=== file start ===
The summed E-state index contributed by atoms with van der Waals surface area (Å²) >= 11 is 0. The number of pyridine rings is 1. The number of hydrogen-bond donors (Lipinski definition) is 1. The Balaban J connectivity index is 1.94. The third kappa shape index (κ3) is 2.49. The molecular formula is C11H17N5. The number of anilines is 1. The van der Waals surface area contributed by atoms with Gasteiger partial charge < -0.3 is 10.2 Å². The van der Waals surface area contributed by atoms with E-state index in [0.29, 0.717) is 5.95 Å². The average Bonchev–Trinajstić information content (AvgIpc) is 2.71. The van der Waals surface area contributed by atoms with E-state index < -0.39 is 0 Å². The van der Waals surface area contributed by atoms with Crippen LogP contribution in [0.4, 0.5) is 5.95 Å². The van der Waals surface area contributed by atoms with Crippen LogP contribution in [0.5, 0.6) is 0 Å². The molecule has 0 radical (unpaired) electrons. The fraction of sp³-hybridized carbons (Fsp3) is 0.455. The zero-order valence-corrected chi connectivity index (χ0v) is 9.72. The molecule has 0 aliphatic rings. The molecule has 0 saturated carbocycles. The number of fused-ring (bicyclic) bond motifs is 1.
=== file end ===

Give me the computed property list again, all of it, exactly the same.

The summed E-state index contributed by atoms with van der Waals surface area (Å²) >= 11 is 0. The number of pyridine rings is 1. The number of hydrogen-bond donors (Lipinski definition) is 1. The Balaban J connectivity index is 1.94. The third kappa shape index (κ3) is 2.49. The molecular formula is C11H17N5. The number of anilines is 1. The van der Waals surface area contributed by atoms with Gasteiger partial charge < -0.3 is 10.2 Å². The van der Waals surface area contributed by atoms with E-state index in [0.29, 0.717) is 5.95 Å². The average Bonchev–Trinajstić information content (AvgIpc) is 2.71. The van der Waals surface area contributed by atoms with E-state index < -0.39 is 0 Å². The van der Waals surface area contributed by atoms with Crippen LogP contribution in [0.4, 0.5) is 5.95 Å². The van der Waals surface area contributed by atoms with Crippen LogP contribution in [0.5, 0.6) is 0 Å². The molecule has 0 radical (unpaired) electrons. The fraction of sp³-hybridized carbons (Fsp3) is 0.455. The zero-order valence-corrected chi connectivity index (χ0v) is 9.72. The molecule has 0 aliphatic rings. The molecule has 0 saturated carbocycles. The number of fused-ring (bicyclic) bond motifs is 1.